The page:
The 2014 edition of the legendary Isle of Man TT races is set to begin later this month. The TT is perhaps the most awe-inspiring road race in the world, as the course is a 37.7-mile loop on public roads around a quaint island in the Irish Sea off the west coast of England. The fastest riders average lap speeds of more than 130 mph, so describing this century-old event as epic isn’t mere hyperbole.
We’re pleased to have TT-devotee Andrew Capone providing coverage from the IoM this year, with race action beginning May 24 until June 6. In the meantime, here are the stories of two privateer racers – one an American – who are inextricably drawn into the fabled TT experience and who compete despite high costs and mortal danger.
For 107 years, the Isle of Man TT has attracted the world’s finest motorcycle road racers, with modern-day gladiators like John McGuinness and Michael Dunlop riding for well-funded teams, battling for podium spots, prize money, commercial endorsements and a place in history.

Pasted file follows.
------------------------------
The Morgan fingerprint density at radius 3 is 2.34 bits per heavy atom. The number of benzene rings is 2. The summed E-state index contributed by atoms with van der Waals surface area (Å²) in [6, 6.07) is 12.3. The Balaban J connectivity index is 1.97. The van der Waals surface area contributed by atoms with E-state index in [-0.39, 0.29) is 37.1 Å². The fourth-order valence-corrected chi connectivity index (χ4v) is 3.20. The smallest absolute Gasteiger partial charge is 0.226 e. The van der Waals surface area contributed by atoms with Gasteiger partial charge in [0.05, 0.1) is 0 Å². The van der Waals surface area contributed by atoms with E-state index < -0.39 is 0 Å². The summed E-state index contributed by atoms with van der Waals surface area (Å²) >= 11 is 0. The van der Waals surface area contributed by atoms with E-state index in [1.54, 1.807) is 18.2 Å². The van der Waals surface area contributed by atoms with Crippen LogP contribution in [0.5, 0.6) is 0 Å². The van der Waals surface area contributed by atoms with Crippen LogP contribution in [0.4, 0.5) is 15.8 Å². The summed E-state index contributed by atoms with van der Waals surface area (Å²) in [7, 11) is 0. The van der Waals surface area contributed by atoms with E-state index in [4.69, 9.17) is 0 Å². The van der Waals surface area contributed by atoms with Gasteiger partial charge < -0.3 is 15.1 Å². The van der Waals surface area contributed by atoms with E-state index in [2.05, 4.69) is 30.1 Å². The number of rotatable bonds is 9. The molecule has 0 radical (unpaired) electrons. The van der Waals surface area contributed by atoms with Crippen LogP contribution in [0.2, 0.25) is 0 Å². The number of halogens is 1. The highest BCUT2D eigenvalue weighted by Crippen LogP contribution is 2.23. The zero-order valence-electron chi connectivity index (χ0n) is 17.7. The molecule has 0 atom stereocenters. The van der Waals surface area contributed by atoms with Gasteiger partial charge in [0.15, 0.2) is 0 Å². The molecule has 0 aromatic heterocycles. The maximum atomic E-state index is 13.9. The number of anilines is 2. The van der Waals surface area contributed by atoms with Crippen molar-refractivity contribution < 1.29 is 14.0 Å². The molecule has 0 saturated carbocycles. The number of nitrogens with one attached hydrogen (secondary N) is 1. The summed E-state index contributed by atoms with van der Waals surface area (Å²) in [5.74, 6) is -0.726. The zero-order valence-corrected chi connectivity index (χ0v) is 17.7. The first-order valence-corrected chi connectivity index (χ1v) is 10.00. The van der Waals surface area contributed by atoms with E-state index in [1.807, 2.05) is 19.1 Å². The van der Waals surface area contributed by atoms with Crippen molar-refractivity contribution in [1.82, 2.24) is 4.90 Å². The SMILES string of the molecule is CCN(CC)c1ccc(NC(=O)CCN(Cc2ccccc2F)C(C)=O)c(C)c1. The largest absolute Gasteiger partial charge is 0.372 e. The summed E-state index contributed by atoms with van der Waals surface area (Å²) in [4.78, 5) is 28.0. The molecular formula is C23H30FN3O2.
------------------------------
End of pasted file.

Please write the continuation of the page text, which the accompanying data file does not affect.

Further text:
But look deeper in the TT race program and you will find a field packed with scores of daring young riders of little renown and scant resources. Scrappy guys like Pennsylvania native Brandon Cretu, and Hertfordshire UK-based Graham English. Men on quixotic missions, riding second-hand machines on shoestring budgets, with skimpy support teams, taking on the most demanding road race on earth.
Brandon Cretu #47, #74
I first met Cretu, a rare American TT rider, in 2012 on my annual trip to the IoM, and quickly grasped what extraordinary logistical and financial challenges TT privateers must overcome. Modest travel allowances and meager purses, which range from around $35,000 for winning the Senior TT, down to as little as $150 for 20th place, don’t come close to covering the nut. It takes at least $15,000 to fund even a basic TT effort for one rider, race bike not included.
But Cretu wasn’t fazed by any of this. He has faced his own personal challenges, and is driven by deeper forces. “I broke my neck in a car accident in 2007, and during my recovery I had a lot of time to reflect. I put everything on the line for the next three years for a chance to race at the TT and prove I could transcend my limitations.”